Peace SOS works on: Peace and politics, the empowerment of other peace organizations and public advocacy. Our themes are being developed continuously, based on the current situation and information from our partners.
Peace and politics
Although we are fortunate that attention is being paid to diplomacy in politics, there is still a lot to gain when it comes to the use of nonviolent solutions to prevent and end violent conflicts.
Peace SOS is active in several fields:
a) Thinking along with politicians about nonviolent means to prevent or solve armed conflicts. For example, by:
– Demanding attention for UN reports about the violation of human rights in the case of wars.
– Stressing the need for a budget to be made available to prevent armed conflicts.
b) Thinking along in politics. Demanding attention for diplomacy and nonviolent solutions in various bodies (like congresses, member councils, Commission of Foreign Affairs). In addition, the Peace SOS staff may demand attention for the activities of local peace organizations. The staff are members of the political party due to their inner drive and commitment to world peace.
c) Making politicians aware of peaceful declarations and treaties such as:
– The Universal Declaration of Human Rights (UDHR)
– Resolution 1325 of the United Nations (e.g. an increase in the participation of women at decision-making levels in conflict resolution and peace processes)
– Article 1 of the NATO Treaty (the Parties undertake to settle any international dispute in which they may be involved by peaceful means…)
Handing over the Peace Manifesto ‘Let the children play: Invest in peace’ to the Committee of Foreign Affairs of the Dutch Parliament.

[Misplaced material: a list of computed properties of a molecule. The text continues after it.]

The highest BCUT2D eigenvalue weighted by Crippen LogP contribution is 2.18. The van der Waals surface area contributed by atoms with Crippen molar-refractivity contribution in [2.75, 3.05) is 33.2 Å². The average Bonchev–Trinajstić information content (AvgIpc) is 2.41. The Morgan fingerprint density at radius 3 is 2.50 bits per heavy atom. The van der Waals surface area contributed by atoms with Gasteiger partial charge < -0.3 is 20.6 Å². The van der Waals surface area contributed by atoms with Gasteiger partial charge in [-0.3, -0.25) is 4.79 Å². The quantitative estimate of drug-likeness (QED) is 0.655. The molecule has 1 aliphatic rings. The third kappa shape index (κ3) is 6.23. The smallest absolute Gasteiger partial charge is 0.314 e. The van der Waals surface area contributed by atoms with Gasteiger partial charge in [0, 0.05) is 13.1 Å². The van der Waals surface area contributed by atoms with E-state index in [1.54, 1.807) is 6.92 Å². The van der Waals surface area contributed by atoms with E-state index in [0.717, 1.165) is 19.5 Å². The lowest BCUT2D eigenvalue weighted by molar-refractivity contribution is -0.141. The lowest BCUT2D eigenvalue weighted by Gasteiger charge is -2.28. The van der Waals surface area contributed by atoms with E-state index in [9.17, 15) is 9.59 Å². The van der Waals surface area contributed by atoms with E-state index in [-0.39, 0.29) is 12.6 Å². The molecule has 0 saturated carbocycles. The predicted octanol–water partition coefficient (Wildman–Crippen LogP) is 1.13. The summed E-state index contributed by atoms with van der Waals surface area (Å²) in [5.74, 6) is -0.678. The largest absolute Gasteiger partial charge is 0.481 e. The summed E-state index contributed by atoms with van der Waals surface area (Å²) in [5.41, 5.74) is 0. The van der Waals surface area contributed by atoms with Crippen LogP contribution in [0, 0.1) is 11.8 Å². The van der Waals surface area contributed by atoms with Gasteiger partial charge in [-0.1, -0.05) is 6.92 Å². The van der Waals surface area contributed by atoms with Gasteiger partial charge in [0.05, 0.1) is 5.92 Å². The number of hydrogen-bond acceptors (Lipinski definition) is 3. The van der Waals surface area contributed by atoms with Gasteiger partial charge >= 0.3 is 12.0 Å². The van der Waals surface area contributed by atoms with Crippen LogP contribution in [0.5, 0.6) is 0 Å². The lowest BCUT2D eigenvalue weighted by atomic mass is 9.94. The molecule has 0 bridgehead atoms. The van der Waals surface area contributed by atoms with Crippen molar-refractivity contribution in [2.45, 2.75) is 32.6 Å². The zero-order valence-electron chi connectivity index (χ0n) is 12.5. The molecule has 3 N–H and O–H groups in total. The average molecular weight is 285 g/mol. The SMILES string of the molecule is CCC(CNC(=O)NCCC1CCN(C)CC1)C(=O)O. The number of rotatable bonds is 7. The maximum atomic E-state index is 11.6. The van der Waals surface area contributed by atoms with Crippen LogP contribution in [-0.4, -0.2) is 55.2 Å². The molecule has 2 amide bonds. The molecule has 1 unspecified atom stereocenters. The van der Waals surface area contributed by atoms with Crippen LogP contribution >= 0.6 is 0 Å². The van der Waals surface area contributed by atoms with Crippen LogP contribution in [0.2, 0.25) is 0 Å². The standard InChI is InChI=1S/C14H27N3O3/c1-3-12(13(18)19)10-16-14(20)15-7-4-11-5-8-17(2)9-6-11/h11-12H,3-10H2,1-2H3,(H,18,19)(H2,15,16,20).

Photo: Robert van den Bosch
Peace and media
a) Peace SOS writes op-ed articles regularly and provides information to audiences to stimulate peace (see the headers ‘Media & Press’ and ‘Blogs’).
b) By raising the awareness of journalists and discussing with them about:
- The importance of balanced media coverage in the case of tensions or armed conflicts between countries.
- The importance of media coverage for nonviolent peace initiatives to end armed conflicts. The media pay a lot of attention to violence, which can lead to a new call for violence.
- The importance of providing insights in ‘closed’ societies, so that we become more familiar with the people who live there and the problems they face.
Cooperation with other peace organizations and peace initiatives
Peace SOS enjoys collaborating with other peace organizations. Examples include demanding attention from national political parties and thinking along when it comes to the solution of an armed conflict. Peace SOS believes that local people need to fulfil an important role in the prevention and solution of armed conflicts, because they are aware of the local culture and it is their country.
That’s why Peace SOS and Burundian Women for Peace and Development (BWPD) are partners. Stephanie Mbanzendore of BWPD demands attention for preventing war in Burundi. Peace SOS support her with contacts in politics, the media and commercial organizations. Stephanie Mbanzendore explains how local Burundian culture works and what initiatives will lead to success. Here is my blog about my conversation with Jean Minani, president of Burundi’s CNARED. CNARED represents 22 political opposition parties in Burundi, including ex-presidents of Burundi. We wrote an op-ed in a Dutch national newspaper: ‘Prevent war in Burundi’.
Empowerment of women
Peace SOS finds it absolutely essential that everybody is involved in maintaining and realizing peace. Women and children are often victims of armed conflict. In addition, women play a crucial role in the processes of preventing armed conflict and in solving these conflicts (UN resolution 1325). However, they are underrepresented in peace talks. That is why Peace SOS amplifies the voice of women and calls for the need for inclusive peace talks in the prevention of armed conflicts.